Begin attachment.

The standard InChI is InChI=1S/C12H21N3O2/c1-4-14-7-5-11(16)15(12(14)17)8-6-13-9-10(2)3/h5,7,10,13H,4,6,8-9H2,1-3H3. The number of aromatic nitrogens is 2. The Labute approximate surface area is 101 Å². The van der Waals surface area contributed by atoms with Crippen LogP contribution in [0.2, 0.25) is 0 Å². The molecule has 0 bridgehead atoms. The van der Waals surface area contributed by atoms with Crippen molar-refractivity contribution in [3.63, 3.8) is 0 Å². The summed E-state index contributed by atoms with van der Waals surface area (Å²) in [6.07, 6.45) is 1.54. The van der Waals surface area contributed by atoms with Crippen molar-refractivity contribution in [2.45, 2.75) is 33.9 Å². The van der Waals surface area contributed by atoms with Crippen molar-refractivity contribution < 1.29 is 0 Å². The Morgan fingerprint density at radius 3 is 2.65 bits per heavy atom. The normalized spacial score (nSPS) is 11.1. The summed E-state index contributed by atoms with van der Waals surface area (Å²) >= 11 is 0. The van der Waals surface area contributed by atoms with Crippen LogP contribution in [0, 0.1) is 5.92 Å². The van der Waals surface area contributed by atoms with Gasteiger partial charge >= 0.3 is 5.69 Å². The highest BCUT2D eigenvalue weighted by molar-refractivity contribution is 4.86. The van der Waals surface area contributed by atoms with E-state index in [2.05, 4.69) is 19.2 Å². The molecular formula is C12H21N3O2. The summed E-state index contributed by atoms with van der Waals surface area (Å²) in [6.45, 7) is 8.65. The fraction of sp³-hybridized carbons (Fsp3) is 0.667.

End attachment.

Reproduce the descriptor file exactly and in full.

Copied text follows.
The standard InChI is InChI=1S/C12H21N3O2/c1-4-14-7-5-11(16)15(12(14)17)8-6-13-9-10(2)3/h5,7,10,13H,4,6,8-9H2,1-3H3. The number of aromatic nitrogens is 2. The Labute approximate surface area is 101 Å². The van der Waals surface area contributed by atoms with Crippen LogP contribution in [0.2, 0.25) is 0 Å². The molecule has 0 bridgehead atoms. The van der Waals surface area contributed by atoms with Crippen molar-refractivity contribution in [3.63, 3.8) is 0 Å². The summed E-state index contributed by atoms with van der Waals surface area (Å²) in [6.07, 6.45) is 1.54. The van der Waals surface area contributed by atoms with Crippen molar-refractivity contribution in [2.45, 2.75) is 33.9 Å². The van der Waals surface area contributed by atoms with Crippen molar-refractivity contribution < 1.29 is 0 Å². The Morgan fingerprint density at radius 3 is 2.65 bits per heavy atom. The normalized spacial score (nSPS) is 11.1. The summed E-state index contributed by atoms with van der Waals surface area (Å²) >= 11 is 0. The van der Waals surface area contributed by atoms with Crippen LogP contribution in [0, 0.1) is 5.92 Å². The van der Waals surface area contributed by atoms with Gasteiger partial charge >= 0.3 is 5.69 Å². The highest BCUT2D eigenvalue weighted by molar-refractivity contribution is 4.86. The van der Waals surface area contributed by atoms with E-state index in [2.05, 4.69) is 19.2 Å². The molecular formula is C12H21N3O2. The summed E-state index contributed by atoms with van der Waals surface area (Å²) in [6.45, 7) is 8.65. The fraction of sp³-hybridized carbons (Fsp3) is 0.667.